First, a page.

Before I go into some of my salvage operations, here are some nice autumn flowering alliums that I've been enjoying, looking really good this year due to a long string of perfect late summer-autumn weather. Two views of Allium sacculiferum, one that goes around as Allium aff. thunbergii DJH (Dan Hinkley) 272, a very showy small allium with dense globular heads, unlike the effuse heads on Allium thunbergii. I have this growing in a woodsy part shaded bed among Epimedium and other woodlanders.
The next two are Allium pseudojaponicum, this is one I've wondered about for 2 decades, looks similar to thunbergii in bloom, but has flat leaves +4 mm wide (not three-sided hollow leaves as in thunbergii). The newer keys separate this species on account of the flat foliage and no teeth on the stamens. This plant came to me as Allium taquetii (syn. of thunbergii) from the US National Arboretum, it has taken these two decades for the taxonomy to catch up and additional species to be defined around the thunbergii-virgunculae alliance, to be able to apply a name to it. This one is growing in a grass-infested area, so it's scheduled to be rescued, but seems to be doing fine on its own so far.
My favorite is a robust white form of Allium thunbergii that I find to be a particularly good garden plant, growing about 14"-16" tall. It is stronger growing than some other white forms I have tried. In one photo, you'll see Allium sacculiferum in the background, for size comparison.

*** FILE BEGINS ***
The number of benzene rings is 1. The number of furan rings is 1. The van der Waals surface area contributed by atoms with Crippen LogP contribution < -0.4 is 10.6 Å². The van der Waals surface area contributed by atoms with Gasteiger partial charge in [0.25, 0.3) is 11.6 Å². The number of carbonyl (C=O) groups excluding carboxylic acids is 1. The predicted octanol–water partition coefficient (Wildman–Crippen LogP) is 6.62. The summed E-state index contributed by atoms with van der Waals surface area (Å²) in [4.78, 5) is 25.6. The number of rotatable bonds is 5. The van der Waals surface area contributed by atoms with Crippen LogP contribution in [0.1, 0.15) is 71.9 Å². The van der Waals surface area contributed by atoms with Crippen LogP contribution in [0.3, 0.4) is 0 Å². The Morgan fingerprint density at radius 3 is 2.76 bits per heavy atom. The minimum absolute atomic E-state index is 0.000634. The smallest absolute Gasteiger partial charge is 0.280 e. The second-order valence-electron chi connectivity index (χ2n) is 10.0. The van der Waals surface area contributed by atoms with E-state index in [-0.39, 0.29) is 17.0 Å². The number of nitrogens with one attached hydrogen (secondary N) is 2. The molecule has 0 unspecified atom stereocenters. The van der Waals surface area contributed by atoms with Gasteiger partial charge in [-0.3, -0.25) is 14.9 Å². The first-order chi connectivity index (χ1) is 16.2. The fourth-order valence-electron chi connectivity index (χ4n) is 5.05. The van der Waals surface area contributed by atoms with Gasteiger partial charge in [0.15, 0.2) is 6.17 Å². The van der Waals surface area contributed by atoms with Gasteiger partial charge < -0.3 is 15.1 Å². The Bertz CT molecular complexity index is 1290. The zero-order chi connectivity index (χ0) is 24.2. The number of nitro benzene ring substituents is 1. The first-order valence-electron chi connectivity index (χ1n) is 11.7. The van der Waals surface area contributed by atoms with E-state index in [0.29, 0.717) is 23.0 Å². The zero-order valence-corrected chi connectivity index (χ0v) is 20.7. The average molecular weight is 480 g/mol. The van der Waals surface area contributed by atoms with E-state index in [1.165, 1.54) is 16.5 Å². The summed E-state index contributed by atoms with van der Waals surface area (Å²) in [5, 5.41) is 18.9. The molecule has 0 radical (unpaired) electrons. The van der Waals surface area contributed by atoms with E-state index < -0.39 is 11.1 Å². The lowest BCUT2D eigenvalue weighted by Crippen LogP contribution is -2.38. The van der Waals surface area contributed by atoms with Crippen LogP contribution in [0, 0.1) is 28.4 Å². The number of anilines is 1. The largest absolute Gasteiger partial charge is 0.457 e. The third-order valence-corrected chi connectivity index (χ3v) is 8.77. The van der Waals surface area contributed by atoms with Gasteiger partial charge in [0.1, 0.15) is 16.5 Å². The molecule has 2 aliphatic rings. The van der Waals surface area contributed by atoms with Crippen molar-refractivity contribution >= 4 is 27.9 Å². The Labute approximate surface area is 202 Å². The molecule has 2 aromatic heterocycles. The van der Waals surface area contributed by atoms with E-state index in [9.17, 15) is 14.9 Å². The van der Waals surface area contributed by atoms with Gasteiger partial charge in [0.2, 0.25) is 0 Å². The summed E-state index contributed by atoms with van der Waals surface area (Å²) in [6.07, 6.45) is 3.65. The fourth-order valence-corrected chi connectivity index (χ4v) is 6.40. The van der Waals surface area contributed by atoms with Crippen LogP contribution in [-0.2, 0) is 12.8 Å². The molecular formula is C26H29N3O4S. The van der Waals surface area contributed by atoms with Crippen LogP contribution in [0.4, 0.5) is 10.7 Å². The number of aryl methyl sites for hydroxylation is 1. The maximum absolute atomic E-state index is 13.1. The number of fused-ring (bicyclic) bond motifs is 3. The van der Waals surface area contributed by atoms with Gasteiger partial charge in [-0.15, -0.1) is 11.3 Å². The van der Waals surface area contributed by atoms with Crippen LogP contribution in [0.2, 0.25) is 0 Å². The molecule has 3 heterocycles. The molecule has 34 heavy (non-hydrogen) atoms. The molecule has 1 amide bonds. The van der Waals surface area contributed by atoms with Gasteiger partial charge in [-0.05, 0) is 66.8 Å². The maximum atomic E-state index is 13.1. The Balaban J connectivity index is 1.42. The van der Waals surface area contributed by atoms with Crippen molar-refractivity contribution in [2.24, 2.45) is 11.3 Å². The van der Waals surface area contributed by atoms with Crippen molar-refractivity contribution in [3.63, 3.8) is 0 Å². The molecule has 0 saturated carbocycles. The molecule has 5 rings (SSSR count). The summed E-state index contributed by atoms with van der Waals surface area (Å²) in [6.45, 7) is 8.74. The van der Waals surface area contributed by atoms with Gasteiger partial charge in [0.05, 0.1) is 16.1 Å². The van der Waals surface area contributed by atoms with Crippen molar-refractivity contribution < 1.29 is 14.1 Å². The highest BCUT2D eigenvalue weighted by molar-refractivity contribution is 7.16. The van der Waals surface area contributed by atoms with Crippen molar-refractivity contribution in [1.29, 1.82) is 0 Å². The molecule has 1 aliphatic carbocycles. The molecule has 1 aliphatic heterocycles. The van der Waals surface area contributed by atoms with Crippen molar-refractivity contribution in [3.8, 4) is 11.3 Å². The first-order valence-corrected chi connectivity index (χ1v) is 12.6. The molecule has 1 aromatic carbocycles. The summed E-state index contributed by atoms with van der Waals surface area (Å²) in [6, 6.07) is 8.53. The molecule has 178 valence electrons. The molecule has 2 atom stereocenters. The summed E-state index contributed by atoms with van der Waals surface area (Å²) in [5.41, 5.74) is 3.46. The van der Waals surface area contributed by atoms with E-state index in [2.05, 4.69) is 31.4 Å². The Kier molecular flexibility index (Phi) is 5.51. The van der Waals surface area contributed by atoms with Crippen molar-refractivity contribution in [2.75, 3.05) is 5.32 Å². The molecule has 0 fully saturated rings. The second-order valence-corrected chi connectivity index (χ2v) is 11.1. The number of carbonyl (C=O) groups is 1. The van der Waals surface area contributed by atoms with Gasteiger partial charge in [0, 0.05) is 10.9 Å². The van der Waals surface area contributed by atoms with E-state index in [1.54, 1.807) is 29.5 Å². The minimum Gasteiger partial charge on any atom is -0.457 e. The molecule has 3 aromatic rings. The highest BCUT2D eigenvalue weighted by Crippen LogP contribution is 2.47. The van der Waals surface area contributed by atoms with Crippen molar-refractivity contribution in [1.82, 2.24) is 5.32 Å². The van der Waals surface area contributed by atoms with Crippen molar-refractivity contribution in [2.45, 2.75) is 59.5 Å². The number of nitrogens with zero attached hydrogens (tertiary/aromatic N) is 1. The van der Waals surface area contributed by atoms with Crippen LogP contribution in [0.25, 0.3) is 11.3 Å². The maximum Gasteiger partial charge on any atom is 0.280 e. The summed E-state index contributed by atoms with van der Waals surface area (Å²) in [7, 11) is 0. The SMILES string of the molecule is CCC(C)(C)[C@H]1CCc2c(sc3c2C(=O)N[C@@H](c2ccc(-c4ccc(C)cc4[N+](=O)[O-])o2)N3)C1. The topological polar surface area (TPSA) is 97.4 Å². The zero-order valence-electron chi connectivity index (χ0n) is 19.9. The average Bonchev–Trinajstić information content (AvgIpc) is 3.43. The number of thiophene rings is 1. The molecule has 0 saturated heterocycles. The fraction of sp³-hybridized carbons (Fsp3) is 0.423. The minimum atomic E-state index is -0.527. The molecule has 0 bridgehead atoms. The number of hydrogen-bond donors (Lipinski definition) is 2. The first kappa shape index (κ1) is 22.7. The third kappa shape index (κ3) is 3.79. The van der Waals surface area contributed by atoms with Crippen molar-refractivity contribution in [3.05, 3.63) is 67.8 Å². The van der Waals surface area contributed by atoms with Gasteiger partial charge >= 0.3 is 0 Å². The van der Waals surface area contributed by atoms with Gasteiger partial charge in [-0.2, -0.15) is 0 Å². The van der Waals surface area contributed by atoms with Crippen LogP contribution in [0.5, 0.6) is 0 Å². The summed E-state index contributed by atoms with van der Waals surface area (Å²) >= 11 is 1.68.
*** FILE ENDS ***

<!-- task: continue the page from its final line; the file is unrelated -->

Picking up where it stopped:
The last one is a delicate form of Allium stellatum - ex, Carroll Co, Arkansas, grown from seed sent to me by Aaron Floden. Has been flowering for weeks, about a half dozen stalks, the small heads of light pink are delightful upon close inspection.
Two of the Allium sacculiferum that I grew this year form your seed, Mark, are blooming now. I took this one to today's Chapter meeting, and ended up auctioning it off. Anything with a flower, especially at this time of year, commands a high price!
(And if anyone needs to know what a dandelion seed looks like, that's what is hanging down on the left of the second pic)
Rick, it's so satisfying seeing this, happy that you had good results from the seed, and already you shared it with others! The heads on your young plants will get bigger and much more densely-flowered in coming years. I should get good seed set this year, although I probably gave away half of what I had, this plant is in high demand, and as you suggest, what's not to love about a small bulbous plant flowering this time of year (and hardy). The close-up photograph is really a fine capture.